Study the Teaching of Ifa and the Orisha's
Orunmila is also referred to as Ifá (“ee-FAH”), the embodiment of knowledge and wisdom and the highest form of divination practice among the Yoruba people. In present-day Cuba, Orunmila is known as Orula, Orunla and Orumila.
Orunmila is not Ifa, but he is the one who leads the priesthood of Ifa and it was Orunmila who carried Ifa (the wisdom of Olodumare) to Earth. Priests of Ifa are called babalawo (the father of secrets)
Olodumare sent Orunmila to Earth with Oduduwa to complete the creation and organization of the world, to make it habitable for humans.
A woman will not be allowed to divine using the tools of IFA. Throughout Cuba and some of the other New world countries, Orula can be received by individuals regardless of gender. For men, the procedure is called to receive “Mano de Orula” and for women, it is called to receive “Kofa de Orula”. The same procedure exist in Yoruba land, with esentaye (birthing rites), Isefa (adolesants rites) and Itefa coming of age. Worshippers of the traditional religious philosophy of the Yoruba people all receive one hand of Ifa (called Isefa) regardless of which Orisa they may worship or be an Orisa Priest, it is that same Isefa that will direct all followers to the right path and their individual destines in life.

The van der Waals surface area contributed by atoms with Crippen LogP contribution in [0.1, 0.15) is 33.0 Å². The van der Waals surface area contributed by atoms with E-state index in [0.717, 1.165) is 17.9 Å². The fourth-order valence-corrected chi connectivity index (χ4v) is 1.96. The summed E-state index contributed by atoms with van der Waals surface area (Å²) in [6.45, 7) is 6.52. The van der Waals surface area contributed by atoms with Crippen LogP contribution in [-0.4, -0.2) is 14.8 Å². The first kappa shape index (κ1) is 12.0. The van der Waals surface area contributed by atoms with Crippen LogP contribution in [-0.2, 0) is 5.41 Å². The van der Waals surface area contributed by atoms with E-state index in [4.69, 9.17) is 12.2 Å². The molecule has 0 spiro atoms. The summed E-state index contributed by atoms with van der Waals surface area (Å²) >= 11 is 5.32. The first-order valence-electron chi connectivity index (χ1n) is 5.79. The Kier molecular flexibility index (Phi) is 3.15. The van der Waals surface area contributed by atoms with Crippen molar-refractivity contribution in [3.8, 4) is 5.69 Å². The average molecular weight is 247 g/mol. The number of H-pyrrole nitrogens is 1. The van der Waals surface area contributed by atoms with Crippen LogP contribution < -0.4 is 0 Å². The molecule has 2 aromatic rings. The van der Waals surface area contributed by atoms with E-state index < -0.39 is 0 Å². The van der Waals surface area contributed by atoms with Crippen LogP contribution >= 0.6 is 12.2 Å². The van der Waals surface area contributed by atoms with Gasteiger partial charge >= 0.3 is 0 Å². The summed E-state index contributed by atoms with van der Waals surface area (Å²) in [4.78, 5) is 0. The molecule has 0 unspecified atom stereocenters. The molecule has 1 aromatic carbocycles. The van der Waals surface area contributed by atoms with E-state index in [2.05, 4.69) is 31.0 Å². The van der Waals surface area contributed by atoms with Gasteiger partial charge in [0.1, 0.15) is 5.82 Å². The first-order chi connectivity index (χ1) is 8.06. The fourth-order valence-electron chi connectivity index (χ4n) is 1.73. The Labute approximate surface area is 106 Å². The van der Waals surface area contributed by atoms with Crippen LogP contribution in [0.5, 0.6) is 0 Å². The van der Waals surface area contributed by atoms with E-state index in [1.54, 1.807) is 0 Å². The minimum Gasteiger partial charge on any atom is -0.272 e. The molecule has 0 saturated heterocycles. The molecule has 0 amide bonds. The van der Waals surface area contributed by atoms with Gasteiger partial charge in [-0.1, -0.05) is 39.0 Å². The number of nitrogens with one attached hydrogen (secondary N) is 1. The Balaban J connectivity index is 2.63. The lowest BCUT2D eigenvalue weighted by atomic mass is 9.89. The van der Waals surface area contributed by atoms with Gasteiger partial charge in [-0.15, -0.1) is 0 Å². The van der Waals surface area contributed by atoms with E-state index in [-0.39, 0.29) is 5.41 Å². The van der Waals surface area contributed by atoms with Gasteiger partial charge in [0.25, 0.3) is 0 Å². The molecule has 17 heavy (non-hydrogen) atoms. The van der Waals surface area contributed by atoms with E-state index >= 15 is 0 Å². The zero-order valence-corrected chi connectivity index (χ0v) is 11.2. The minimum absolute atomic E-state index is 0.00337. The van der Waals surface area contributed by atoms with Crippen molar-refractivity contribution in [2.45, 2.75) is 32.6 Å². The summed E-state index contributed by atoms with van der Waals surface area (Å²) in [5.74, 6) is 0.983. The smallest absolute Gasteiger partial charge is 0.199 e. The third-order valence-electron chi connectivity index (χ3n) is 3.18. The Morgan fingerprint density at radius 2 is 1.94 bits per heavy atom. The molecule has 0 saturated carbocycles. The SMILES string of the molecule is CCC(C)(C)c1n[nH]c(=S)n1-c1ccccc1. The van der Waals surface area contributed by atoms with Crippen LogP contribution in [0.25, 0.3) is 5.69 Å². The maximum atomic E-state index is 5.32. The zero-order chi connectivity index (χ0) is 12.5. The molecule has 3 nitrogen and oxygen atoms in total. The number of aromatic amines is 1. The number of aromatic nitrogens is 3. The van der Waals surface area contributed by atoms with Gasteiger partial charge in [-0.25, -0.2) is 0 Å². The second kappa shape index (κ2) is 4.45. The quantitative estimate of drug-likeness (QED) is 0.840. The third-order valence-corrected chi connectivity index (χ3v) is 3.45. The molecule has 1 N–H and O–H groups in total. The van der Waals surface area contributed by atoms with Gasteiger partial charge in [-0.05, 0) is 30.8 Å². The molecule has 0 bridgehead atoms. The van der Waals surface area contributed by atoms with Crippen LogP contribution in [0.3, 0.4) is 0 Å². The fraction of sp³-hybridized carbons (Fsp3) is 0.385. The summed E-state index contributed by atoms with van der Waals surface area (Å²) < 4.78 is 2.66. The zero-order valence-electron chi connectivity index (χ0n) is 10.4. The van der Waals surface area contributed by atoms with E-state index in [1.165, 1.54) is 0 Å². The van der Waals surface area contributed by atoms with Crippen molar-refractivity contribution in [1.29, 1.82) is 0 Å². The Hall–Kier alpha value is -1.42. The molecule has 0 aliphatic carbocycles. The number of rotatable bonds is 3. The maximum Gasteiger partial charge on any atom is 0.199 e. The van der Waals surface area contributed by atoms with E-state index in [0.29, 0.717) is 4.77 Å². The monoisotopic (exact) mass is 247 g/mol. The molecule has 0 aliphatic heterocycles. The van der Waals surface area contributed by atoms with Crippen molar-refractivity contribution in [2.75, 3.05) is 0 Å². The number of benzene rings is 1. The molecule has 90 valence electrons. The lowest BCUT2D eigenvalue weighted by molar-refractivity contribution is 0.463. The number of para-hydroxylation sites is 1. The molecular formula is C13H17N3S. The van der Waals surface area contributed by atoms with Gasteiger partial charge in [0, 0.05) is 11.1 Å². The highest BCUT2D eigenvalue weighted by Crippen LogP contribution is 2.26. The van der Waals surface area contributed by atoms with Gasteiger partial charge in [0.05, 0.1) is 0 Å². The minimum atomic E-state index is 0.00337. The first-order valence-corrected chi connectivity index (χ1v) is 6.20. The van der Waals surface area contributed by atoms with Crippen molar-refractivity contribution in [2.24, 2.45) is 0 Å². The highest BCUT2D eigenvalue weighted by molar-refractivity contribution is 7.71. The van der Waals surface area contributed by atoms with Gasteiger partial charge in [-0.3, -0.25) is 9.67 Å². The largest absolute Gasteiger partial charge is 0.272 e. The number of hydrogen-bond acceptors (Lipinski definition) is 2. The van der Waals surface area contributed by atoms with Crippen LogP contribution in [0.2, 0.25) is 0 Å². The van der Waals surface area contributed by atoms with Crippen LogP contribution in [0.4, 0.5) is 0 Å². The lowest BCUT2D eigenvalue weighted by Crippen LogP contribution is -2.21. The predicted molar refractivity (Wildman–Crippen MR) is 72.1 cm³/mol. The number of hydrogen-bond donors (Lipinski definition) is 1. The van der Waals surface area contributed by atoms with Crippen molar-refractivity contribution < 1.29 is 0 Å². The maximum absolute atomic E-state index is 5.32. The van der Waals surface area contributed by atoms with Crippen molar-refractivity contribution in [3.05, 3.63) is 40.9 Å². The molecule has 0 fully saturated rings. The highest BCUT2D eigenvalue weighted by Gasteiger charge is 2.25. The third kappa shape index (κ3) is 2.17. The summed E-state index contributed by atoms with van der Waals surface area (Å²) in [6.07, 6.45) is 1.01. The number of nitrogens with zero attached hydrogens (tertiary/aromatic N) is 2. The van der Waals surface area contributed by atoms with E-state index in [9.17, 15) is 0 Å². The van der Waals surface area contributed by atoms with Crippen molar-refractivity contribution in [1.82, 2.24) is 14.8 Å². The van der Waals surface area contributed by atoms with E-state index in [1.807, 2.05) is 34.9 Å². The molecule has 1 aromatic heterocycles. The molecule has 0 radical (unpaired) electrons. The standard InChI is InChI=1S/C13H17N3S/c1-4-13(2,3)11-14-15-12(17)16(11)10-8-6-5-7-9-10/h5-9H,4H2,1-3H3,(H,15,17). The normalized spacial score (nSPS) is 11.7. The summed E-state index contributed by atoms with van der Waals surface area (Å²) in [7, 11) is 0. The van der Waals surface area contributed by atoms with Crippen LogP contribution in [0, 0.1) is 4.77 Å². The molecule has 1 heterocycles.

The title Iyanifa is in suspect since it is not used by either the Cuban or most of the West African practitioners of IFA.
Among West Africans, Orunmila is recognized as a primordial Irunmole that was present both at the beginning of Creation and then again amongst them as a prophet that taught an advanced form of spiritual knowledge and ethics, during visits to earth in physical form or through his disciples.
One morning on the seashore they decided to fight to see which was the stronger, but, as both of them are protected by a hard shell, neither could succeed in injuring the other.